Even a relatively minor back injury can be debilitating, rendering a worker unable to perform his or her regular duties for days or even weeks. A more serious back injury, such as a herniated disc in the cervical or lumbar spine, can be even more devastating. If you or a family member has suffered a back injury at work, you need to talk to an attorney who can help you assert your legal rights in a claim for workers’ compensation benefits. The Law Offices of Jonathan F. Marshall has an experienced team of New Jersey back injury lawyers who regularly advocate on behalf of workers who are dealing with the effects of accidents and illnesses.
The first step in any workers’ compensation case is for the employee to notify the employer – usually a supervisor or someone in the personnel office – that he or she has been hurt. Workers’ compensation claims can result from both accidental injuries and work-related illnesses, but back injury claims typically happen as a result of an accident rather than an illness. Once the employer has been notified of the employee’s injury, the employer should notify its workers’ compensation insurance company, which should in turn provide paid medical care for the worker from an appropriate physician. Some employers are self-insured for workers’ compensation purposes, in which case the employer is directly responsible for arranging reasonable and necessary medical care for the employee. The employee should not be required to use his or her regular health insurance to see a doctor for a work-related injury. If a dispute arises regarding medical coverage, our back injury attorneys can assist a New Jersey employee with protecting their rights.Types of Disability Benefits
If the employee’s treating physician takes the employee off work due to a back injury, the worker may be entitled to partial replacement wages in the form of temporary total disability benefits. While these payments do not fully replace the worker’s regular wages, they can be very important in avoiding or at least minimizing the serious financial difficulties that can come from an interruption of regular wages due to an injury at work. Once the worker is able to return to work, these payments cease. If the worker is left with some degree of permanent disability, he or she may then seek permanent partial disability benefits. The amount that the worker will receive depends on how much money he or she made before the injury, which impairment rating his or her doctor assigned, and other relevant factors.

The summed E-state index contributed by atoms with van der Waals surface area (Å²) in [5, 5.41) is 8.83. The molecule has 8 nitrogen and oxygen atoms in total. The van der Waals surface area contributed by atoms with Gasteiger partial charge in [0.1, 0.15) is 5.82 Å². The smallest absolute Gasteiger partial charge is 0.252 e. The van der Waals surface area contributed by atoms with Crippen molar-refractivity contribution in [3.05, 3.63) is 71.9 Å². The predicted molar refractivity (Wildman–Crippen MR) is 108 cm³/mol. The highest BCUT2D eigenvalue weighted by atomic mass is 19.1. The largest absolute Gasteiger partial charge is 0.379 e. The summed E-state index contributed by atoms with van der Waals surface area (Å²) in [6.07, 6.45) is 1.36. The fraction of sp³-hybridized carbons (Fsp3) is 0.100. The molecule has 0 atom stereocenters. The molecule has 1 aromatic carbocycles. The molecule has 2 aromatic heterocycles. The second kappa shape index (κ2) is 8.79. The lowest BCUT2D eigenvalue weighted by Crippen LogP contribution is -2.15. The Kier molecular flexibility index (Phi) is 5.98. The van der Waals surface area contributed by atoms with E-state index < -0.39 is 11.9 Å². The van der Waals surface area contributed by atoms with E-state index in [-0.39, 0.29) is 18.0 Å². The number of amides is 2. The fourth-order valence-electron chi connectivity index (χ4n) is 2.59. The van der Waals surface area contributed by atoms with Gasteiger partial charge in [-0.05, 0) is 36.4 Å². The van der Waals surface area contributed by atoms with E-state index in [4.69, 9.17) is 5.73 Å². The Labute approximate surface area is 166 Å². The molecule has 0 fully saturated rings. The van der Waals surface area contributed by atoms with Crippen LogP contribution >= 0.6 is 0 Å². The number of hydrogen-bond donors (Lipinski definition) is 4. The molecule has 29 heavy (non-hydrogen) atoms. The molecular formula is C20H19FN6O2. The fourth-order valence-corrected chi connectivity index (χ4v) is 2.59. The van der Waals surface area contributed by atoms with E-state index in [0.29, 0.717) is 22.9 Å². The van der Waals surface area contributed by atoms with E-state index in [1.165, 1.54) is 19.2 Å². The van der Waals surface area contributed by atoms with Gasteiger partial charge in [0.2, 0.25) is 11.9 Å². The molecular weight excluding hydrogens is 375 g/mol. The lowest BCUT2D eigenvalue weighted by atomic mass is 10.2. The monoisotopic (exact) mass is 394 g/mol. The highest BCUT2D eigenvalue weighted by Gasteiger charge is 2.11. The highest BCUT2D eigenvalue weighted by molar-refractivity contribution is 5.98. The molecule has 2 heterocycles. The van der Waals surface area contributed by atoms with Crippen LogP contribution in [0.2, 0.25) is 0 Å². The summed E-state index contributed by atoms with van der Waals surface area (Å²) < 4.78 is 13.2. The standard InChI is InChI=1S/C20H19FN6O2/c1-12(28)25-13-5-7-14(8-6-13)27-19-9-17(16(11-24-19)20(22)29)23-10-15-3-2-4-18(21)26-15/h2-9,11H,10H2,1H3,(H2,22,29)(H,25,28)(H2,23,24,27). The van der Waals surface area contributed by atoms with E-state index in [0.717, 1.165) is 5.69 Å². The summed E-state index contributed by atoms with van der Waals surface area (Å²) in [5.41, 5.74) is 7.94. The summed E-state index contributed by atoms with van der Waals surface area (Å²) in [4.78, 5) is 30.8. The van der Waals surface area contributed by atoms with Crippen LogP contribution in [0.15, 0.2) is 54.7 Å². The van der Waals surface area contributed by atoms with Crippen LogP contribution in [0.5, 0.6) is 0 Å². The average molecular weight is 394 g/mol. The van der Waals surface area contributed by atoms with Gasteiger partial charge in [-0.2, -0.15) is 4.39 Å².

Workers’ compensation cases do not require the employee and their New Jersey back injury attorney to prove fault against the employer. All that is required is that the employee demonstrate that the injury was suffered during the course and scope of his or her employment. In this way, workers’ compensation cases are designed to be simpler and more efficient than other types of personal injury cases, such as those arising from car accidents or medical malpractice, but there is a trade-off. The worker is only entitled to paid medical care and certain disability payments. There is no monetary compensation for pain and suffering, nor is there any payment for loss of consortium to the worker’s spouse. Punitive damages are also excluded in workers’ compensation cases.Seek Legal Advice for a Back Injury Claim
Back injuries can take a long time to heal, leaving a worker in pain and off work for an extended period of time. Sometimes a back injury is so severe that the employee is never able to return to gainful employment. If you have been involved in a work-related accident that resulted in a back injury, and you have questions about your legal rights, call the Law Offices of Jonathan F. Marshall at (800) 999-0897 or contact us online to speak with a back injury lawyer in New Jersey. We serve clients in Freehold, New Brunswick, Toms River, Jersey City, Plainfield, Trenton, Newark, Paterson, and the surrounding areas of Monmouth, Middlesex, Ocean, Hudson, Union, Mercer, Essex, and Passaic Counties. There is no charge for a case evaluation, and workers’ compensation cases are handled on a contingency fee contract if they are accepted. In other words, we get paid when your case is settled or a favorable judgment is entered.